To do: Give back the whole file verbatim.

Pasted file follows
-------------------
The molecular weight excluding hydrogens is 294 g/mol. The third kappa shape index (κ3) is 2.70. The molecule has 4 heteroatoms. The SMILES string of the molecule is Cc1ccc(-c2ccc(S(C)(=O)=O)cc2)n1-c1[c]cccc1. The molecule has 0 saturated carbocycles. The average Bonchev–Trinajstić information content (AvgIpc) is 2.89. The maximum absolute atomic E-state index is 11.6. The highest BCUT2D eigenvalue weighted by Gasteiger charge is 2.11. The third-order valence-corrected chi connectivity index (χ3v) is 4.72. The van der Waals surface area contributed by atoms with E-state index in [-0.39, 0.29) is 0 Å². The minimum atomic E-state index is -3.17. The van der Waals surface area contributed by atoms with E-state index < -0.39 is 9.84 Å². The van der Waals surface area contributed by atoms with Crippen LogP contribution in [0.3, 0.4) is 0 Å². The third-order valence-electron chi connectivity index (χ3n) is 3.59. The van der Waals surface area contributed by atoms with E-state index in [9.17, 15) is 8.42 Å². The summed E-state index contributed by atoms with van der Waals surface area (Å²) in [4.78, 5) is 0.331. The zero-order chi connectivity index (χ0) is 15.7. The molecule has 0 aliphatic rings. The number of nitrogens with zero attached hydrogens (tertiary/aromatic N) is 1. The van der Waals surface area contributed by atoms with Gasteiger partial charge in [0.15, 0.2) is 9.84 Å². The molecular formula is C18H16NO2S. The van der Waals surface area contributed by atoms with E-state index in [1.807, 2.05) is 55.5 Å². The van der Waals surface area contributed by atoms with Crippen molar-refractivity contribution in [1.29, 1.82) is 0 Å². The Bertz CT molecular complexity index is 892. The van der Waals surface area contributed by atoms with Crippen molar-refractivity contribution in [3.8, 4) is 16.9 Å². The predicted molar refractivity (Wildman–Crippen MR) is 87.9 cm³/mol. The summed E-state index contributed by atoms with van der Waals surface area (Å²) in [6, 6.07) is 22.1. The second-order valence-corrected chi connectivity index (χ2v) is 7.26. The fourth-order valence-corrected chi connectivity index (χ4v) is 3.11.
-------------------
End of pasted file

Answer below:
The molecular weight excluding hydrogens is 294 g/mol. The third kappa shape index (κ3) is 2.70. The molecule has 4 heteroatoms. The SMILES string of the molecule is Cc1ccc(-c2ccc(S(C)(=O)=O)cc2)n1-c1[c]cccc1. The molecule has 0 saturated carbocycles. The average Bonchev–Trinajstić information content (AvgIpc) is 2.89. The maximum absolute atomic E-state index is 11.6. The highest BCUT2D eigenvalue weighted by Gasteiger charge is 2.11. The third-order valence-corrected chi connectivity index (χ3v) is 4.72. The van der Waals surface area contributed by atoms with E-state index in [-0.39, 0.29) is 0 Å². The minimum atomic E-state index is -3.17. The van der Waals surface area contributed by atoms with E-state index < -0.39 is 9.84 Å². The van der Waals surface area contributed by atoms with Crippen LogP contribution in [0.3, 0.4) is 0 Å². The third-order valence-electron chi connectivity index (χ3n) is 3.59. The van der Waals surface area contributed by atoms with E-state index in [9.17, 15) is 8.42 Å². The summed E-state index contributed by atoms with van der Waals surface area (Å²) in [4.78, 5) is 0.331. The zero-order chi connectivity index (χ0) is 15.7. The molecule has 0 aliphatic rings. The number of nitrogens with zero attached hydrogens (tertiary/aromatic N) is 1. The van der Waals surface area contributed by atoms with Gasteiger partial charge in [0.15, 0.2) is 9.84 Å². The molecular formula is C18H16NO2S. The van der Waals surface area contributed by atoms with E-state index in [1.807, 2.05) is 55.5 Å². The van der Waals surface area contributed by atoms with Crippen molar-refractivity contribution in [1.29, 1.82) is 0 Å². The Bertz CT molecular complexity index is 892. The van der Waals surface area contributed by atoms with Crippen molar-refractivity contribution in [3.8, 4) is 16.9 Å². The predicted molar refractivity (Wildman–Crippen MR) is 87.9 cm³/mol. The summed E-state index contributed by atoms with van der Waals surface area (Å²) in [6, 6.07) is 22.1. The second-order valence-corrected chi connectivity index (χ2v) is 7.26. The fourth-order valence-corrected chi connectivity index (χ4v) is 3.11.